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Halloween and "cultural appropriation".

Discussion in 'Ethics & Morality' started by Aldebaran, Oct 26, 2020.

  1. Ken-1122

    Ken-1122 Newbie

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    What culture encourages white people to get into the entertainment industry? Can you give an example of this?
    Can you give an example of this?
    I’m saying if your claim were true, you would see a lot of black people complaining about those actors playing insulting roles. This just is not the case. If you disagree, provide a few examples of people complaining about this.
    As far as people of color, white is just as much of a color as black, or brown.
    As far as your point, black and brown people are not in the same position historically as (so called) people of color either
    No I don’t. Have you ever heard of this happening?
    If I recall correctly, Elizabeth Warren had a tiny fraction of Native American blood in her family, but that didn’t prevent her from claiming she was part Native American while running for President. Did she receive any social consequences for this? No; as a matter of fact Donald Trump received more negative press by calling her “Pocahontas” than she received by making such a ridicules claim while in pursuit of the highest office of the land
     
  2. muichimotsu

    muichimotsu I Spit On Perfection

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    The same culture that promotes white actors more often than black even when given the opportunity otherwise

    Cornrows come immediately to mind, or dreadlocks, as if black people wearing them is, to an extent, seen as somehow negative (I don't know why), while white people doing the same thing is seen as cool, like celebrities who have done it (easy google search)

    No, it doesn't have to be a lot to be a complaint, you're expecting everyone to not be hesitant to do so because of a culture that still marginalizes black people while also saying they're accepting out the other side of their mouth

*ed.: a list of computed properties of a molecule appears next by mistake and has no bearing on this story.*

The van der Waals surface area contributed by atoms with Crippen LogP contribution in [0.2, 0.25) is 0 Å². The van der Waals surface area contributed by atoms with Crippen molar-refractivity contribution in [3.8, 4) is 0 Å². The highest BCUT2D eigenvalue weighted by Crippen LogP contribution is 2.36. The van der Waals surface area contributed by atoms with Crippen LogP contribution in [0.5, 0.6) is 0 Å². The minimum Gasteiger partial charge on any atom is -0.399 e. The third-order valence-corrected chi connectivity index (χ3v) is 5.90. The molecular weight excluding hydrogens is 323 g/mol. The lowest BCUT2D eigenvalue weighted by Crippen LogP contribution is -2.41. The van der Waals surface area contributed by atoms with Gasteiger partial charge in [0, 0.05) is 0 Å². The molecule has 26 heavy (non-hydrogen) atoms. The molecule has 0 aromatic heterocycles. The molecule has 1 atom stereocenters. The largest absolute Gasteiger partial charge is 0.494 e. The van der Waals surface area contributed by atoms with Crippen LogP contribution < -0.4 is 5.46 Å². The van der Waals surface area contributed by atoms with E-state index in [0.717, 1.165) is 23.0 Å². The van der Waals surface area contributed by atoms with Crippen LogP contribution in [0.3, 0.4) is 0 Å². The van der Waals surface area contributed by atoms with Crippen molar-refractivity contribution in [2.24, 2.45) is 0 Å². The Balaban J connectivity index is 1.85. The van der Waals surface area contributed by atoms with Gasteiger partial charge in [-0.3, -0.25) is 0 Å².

You're really just trying to defend white people more and I don't want to use that term reserved for black people that try to do that. I trust you know what I mean?

    So you're trying to say black and brown are not people of color? The use of that is based on the white glorifying attitude where non whites were called "colored". Or have you never heard that as a slur?

    I don't think I claimed that absolutely, I said it was a possibility. If anything, people are usually fired for racist rants and such that are on camera, not just doing something like blackface at a Halloween party, that's just shaming by society, which is sufficient

    Because that's trivializing Native Americans by referring to her as such and she has recanted that claim, she has the humility to admit she was wrong, Trump has no such attitude about anything, including with the presidential election, to say nothing of a pandemic he handled as well as I'd handle herding ducks (which is terribly)

    So yeah, she has received social consequences, because people called her out on it and she admitted she was wrong

    https://www.washingtonpost.com/poli...27df76-2962-11e9-984d-9b8fba003e81_story.html
     
  3. Ken-1122

    Ken-1122 Newbie

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    And what culture is that?
    I think you’ve got that backwards; I have seen far more hostile directed at white people wearing cornrows and dreadlocks than black people for wearing them. Below are a few examples of hostility directed towards white people with such hair styles.






    Can you provide a few examples of hostility towards black people for such styles?
    If what you said were true, there would be a lot of complaints; I bet you couldn’t even provide one example; could ya?
    I personally have a problem with the term “people of color” because the term was born from bigotry. It was originally coined back in the late 1700’s by racist white people to separate themselves from black and brown people, it eventually fell out of fashion till the 1970’s when black and brown bigots brought the term back in an effort to unite themselves against white people. Any term born of hatred and bigotry is a term I have a problem with.
    No; you didn’t use the word “possibility”.
    Again; if what you said were true, she would not have tried to claim to be Native American in the first place because it would have hurt her chances of becoming president. The reason this practically 100% white lady tried to claim another race is because it would have helped her chances of being president, and this white privilege you speak of is not as much of a benefit that you think it is.
     
  4. muichimotsu

    muichimotsu I Spit On Perfection